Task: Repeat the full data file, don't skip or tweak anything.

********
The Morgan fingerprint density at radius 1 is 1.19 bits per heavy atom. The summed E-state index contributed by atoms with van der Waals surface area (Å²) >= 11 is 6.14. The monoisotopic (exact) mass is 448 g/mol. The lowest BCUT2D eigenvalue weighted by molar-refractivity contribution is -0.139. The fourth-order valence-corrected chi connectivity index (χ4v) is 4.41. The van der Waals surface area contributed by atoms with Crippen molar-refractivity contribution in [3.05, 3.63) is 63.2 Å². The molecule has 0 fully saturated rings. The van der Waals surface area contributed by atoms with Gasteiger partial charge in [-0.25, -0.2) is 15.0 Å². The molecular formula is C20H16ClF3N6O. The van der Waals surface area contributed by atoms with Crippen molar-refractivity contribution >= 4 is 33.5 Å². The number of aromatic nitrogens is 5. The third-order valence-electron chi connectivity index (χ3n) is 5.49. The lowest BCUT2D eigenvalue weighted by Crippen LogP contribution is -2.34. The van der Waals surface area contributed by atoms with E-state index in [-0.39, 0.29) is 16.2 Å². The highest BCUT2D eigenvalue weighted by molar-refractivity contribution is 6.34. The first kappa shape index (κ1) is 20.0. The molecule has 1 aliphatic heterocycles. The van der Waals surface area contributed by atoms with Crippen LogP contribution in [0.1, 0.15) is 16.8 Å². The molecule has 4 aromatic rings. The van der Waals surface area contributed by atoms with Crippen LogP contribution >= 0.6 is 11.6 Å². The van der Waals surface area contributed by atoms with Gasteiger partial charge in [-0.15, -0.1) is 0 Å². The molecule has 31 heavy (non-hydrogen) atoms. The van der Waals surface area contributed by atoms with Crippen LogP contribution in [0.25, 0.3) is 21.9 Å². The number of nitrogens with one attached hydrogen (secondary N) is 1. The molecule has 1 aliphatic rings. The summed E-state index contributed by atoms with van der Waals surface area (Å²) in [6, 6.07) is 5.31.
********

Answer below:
The Morgan fingerprint density at radius 1 is 1.19 bits per heavy atom. The summed E-state index contributed by atoms with van der Waals surface area (Å²) >= 11 is 6.14. The monoisotopic (exact) mass is 448 g/mol. The lowest BCUT2D eigenvalue weighted by molar-refractivity contribution is -0.139. The fourth-order valence-corrected chi connectivity index (χ4v) is 4.41. The van der Waals surface area contributed by atoms with Crippen molar-refractivity contribution in [3.05, 3.63) is 63.2 Å². The molecule has 0 fully saturated rings. The van der Waals surface area contributed by atoms with Gasteiger partial charge in [-0.25, -0.2) is 15.0 Å². The molecular formula is C20H16ClF3N6O. The van der Waals surface area contributed by atoms with Crippen molar-refractivity contribution >= 4 is 33.5 Å². The number of aromatic nitrogens is 5. The third-order valence-electron chi connectivity index (χ3n) is 5.49. The lowest BCUT2D eigenvalue weighted by Crippen LogP contribution is -2.34. The van der Waals surface area contributed by atoms with E-state index in [-0.39, 0.29) is 16.2 Å². The highest BCUT2D eigenvalue weighted by molar-refractivity contribution is 6.34. The first kappa shape index (κ1) is 20.0. The molecule has 1 aliphatic heterocycles. The van der Waals surface area contributed by atoms with Crippen LogP contribution in [0.1, 0.15) is 16.8 Å². The molecule has 4 aromatic rings. The van der Waals surface area contributed by atoms with Crippen LogP contribution >= 0.6 is 11.6 Å². The van der Waals surface area contributed by atoms with Gasteiger partial charge in [-0.15, -0.1) is 0 Å². The molecule has 31 heavy (non-hydrogen) atoms. The van der Waals surface area contributed by atoms with Crippen LogP contribution in [0.25, 0.3) is 21.9 Å². The number of nitrogens with one attached hydrogen (secondary N) is 1. The molecule has 1 aliphatic rings. The summed E-state index contributed by atoms with van der Waals surface area (Å²) in [6, 6.07) is 5.31.